We tend to think of the 18th-century French salon as the setting in which women masterminded the gathering of the philosophical avant-garde to engage in polite, enlightened conversation. This view of a decorative haunt, inhabited by the frivolous and intellectually self-indulgent, owes a great deal to the most famous image of the salons, Anicet Lemonnier’s Reading in the Salon of Madame Geoffrin. The painting shows the mathematician and coeditor of the Encyclopédie Jean le Rond d’Alembert at a reading of Voltaire’s tragedy L’Orphelin de la Chine among an audience of his literary and philosophic contemporaries.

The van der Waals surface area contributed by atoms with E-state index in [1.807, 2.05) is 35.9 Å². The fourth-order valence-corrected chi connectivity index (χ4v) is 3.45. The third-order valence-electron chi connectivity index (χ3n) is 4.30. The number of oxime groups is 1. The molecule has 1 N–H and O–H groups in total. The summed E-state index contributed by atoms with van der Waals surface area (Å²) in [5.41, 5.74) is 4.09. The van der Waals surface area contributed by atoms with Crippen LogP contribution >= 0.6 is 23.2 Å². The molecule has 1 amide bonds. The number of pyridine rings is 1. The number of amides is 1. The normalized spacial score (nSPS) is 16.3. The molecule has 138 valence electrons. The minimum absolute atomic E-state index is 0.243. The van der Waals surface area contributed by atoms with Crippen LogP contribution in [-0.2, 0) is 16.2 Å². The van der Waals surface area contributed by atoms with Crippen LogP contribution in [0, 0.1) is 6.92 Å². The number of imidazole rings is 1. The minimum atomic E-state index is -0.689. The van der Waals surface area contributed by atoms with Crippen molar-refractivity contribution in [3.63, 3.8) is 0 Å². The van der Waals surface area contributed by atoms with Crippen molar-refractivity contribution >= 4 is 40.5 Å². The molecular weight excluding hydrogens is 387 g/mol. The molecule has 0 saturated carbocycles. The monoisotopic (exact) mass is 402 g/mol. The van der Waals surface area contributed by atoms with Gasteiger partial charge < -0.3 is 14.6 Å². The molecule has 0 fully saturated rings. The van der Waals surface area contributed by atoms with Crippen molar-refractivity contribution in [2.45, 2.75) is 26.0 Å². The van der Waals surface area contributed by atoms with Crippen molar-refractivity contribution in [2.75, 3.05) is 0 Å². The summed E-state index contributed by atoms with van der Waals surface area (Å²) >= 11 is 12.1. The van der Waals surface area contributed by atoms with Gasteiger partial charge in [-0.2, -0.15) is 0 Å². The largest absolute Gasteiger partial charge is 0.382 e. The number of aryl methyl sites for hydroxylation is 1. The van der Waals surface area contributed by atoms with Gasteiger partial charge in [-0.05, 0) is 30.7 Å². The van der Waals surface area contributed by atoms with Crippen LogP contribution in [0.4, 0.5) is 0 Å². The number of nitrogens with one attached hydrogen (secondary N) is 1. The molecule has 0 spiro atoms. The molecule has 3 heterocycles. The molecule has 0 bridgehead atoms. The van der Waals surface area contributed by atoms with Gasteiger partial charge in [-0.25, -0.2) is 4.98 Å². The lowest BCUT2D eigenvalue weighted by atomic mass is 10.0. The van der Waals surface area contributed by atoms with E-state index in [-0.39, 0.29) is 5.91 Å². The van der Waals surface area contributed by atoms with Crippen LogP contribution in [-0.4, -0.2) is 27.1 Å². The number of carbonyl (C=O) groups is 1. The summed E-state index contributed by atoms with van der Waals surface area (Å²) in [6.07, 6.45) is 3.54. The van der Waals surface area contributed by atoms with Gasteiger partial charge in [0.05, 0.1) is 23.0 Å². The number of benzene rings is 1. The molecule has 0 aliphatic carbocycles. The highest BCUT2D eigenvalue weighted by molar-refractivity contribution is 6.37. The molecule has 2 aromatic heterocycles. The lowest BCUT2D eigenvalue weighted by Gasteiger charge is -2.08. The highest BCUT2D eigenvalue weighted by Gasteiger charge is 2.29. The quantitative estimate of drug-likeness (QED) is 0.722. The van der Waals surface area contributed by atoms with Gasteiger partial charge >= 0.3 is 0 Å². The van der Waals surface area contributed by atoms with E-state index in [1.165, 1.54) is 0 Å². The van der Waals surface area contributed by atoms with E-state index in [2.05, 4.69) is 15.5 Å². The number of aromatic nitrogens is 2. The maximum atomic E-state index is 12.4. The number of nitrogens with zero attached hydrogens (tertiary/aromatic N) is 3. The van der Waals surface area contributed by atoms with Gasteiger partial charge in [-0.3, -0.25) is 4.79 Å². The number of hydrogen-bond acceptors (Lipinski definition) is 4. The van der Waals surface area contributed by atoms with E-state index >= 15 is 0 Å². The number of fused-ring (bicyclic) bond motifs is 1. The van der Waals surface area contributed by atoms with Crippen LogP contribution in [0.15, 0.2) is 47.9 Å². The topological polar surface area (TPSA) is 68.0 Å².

But although it seemed true to life, as Antoine Lilti reminds us in his remarkable history of the salons, this painting was in fact commissioned in 1814, more than thirty years after Madame Geoffrin’s death, reflecting a post-Revolutionary nostalgia. As Lilti states: ‘Where salons are concerned, we are often looking through nineteenth-century glasses.’ Drawing on a wealth of new archival material – diaries, diplomatic correspondence, memoirs, private letters and police reports – Lilti overturns the common myths about what salons were and what took place in them.
The term ‘salon’ was itself an anachronism. Before the 19th century, it was solely an architectural term